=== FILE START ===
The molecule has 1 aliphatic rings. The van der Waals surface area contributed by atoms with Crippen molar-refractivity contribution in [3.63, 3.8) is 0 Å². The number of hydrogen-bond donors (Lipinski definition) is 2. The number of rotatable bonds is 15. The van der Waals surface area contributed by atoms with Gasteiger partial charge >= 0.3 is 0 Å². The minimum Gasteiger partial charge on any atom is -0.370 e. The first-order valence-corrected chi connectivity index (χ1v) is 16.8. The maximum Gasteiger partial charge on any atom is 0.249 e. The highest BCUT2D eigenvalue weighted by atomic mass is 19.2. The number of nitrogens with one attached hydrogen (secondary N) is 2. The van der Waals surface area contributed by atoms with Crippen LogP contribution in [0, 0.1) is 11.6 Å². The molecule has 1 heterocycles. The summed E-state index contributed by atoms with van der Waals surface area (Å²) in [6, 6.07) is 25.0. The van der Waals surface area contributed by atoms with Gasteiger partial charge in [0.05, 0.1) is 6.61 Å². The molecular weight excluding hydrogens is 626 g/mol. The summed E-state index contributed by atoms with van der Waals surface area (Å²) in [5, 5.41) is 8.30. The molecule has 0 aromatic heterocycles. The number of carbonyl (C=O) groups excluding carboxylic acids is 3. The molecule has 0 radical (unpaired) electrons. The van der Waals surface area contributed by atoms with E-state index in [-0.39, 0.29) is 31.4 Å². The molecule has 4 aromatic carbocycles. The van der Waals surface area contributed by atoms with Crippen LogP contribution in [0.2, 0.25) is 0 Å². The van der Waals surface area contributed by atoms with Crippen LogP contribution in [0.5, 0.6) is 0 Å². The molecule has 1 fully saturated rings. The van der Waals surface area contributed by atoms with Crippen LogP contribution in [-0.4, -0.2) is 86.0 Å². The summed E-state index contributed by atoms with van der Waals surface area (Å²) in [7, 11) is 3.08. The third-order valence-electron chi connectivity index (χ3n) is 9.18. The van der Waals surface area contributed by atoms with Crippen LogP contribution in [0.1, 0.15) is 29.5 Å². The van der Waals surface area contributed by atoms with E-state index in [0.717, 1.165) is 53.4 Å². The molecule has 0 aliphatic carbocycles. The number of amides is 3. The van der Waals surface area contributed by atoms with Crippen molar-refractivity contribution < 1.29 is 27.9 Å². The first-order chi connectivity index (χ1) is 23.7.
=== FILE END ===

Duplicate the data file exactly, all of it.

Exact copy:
The molecule has 1 aliphatic rings. The van der Waals surface area contributed by atoms with Crippen molar-refractivity contribution in [3.63, 3.8) is 0 Å². The number of hydrogen-bond donors (Lipinski definition) is 2. The number of rotatable bonds is 15. The van der Waals surface area contributed by atoms with Gasteiger partial charge >= 0.3 is 0 Å². The minimum Gasteiger partial charge on any atom is -0.370 e. The first-order valence-corrected chi connectivity index (χ1v) is 16.8. The maximum Gasteiger partial charge on any atom is 0.249 e. The highest BCUT2D eigenvalue weighted by atomic mass is 19.2. The number of nitrogens with one attached hydrogen (secondary N) is 2. The van der Waals surface area contributed by atoms with Crippen LogP contribution in [0, 0.1) is 11.6 Å². The molecule has 1 heterocycles. The summed E-state index contributed by atoms with van der Waals surface area (Å²) in [6, 6.07) is 25.0. The van der Waals surface area contributed by atoms with Gasteiger partial charge in [0.05, 0.1) is 6.61 Å². The molecular weight excluding hydrogens is 626 g/mol. The summed E-state index contributed by atoms with van der Waals surface area (Å²) in [5, 5.41) is 8.30. The molecule has 0 aromatic heterocycles. The number of carbonyl (C=O) groups excluding carboxylic acids is 3. The molecule has 0 radical (unpaired) electrons. The van der Waals surface area contributed by atoms with E-state index in [-0.39, 0.29) is 31.4 Å². The molecule has 4 aromatic carbocycles. The van der Waals surface area contributed by atoms with Crippen LogP contribution in [0.2, 0.25) is 0 Å². The van der Waals surface area contributed by atoms with Crippen LogP contribution in [0.5, 0.6) is 0 Å². The molecule has 1 fully saturated rings. The van der Waals surface area contributed by atoms with Crippen LogP contribution in [-0.4, -0.2) is 86.0 Å². The summed E-state index contributed by atoms with van der Waals surface area (Å²) in [7, 11) is 3.08. The third-order valence-electron chi connectivity index (χ3n) is 9.18. The van der Waals surface area contributed by atoms with Crippen LogP contribution in [0.1, 0.15) is 29.5 Å². The van der Waals surface area contributed by atoms with E-state index in [0.717, 1.165) is 53.4 Å². The molecule has 0 aliphatic carbocycles. The number of amides is 3. The van der Waals surface area contributed by atoms with Crippen molar-refractivity contribution < 1.29 is 27.9 Å². The first-order chi connectivity index (χ1) is 23.7.